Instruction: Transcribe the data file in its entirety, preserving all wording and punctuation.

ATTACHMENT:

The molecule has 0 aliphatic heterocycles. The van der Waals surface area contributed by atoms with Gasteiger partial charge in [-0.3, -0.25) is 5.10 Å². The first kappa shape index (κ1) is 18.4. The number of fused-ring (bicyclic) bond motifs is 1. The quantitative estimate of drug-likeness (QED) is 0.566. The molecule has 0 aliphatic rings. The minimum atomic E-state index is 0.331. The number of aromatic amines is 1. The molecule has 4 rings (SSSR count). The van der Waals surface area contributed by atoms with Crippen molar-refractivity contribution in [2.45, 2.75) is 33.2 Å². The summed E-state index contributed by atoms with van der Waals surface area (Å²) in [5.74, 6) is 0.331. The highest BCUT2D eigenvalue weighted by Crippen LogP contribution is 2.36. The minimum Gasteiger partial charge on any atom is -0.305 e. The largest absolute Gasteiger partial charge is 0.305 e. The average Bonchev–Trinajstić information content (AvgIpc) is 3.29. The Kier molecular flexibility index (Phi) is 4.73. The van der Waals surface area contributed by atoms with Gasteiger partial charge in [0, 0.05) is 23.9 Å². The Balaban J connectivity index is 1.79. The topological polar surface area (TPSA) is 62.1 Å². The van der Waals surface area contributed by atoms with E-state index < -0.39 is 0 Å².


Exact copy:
The molecule has 0 aliphatic heterocycles. The van der Waals surface area contributed by atoms with Gasteiger partial charge in [-0.3, -0.25) is 5.10 Å². The first kappa shape index (κ1) is 18.4. The number of fused-ring (bicyclic) bond motifs is 1. The quantitative estimate of drug-likeness (QED) is 0.566. The molecule has 0 aliphatic rings. The minimum atomic E-state index is 0.331. The number of aromatic amines is 1. The molecule has 4 rings (SSSR count). The van der Waals surface area contributed by atoms with Crippen molar-refractivity contribution in [2.45, 2.75) is 33.2 Å². The summed E-state index contributed by atoms with van der Waals surface area (Å²) in [5.74, 6) is 0.331. The highest BCUT2D eigenvalue weighted by Crippen LogP contribution is 2.36. The minimum Gasteiger partial charge on any atom is -0.305 e. The largest absolute Gasteiger partial charge is 0.305 e. The average Bonchev–Trinajstić information content (AvgIpc) is 3.29. The Kier molecular flexibility index (Phi) is 4.73. The van der Waals surface area contributed by atoms with Gasteiger partial charge in [0, 0.05) is 23.9 Å². The Balaban J connectivity index is 1.79. The topological polar surface area (TPSA) is 62.1 Å². The van der Waals surface area contributed by atoms with E-state index < -0.39 is 0 Å².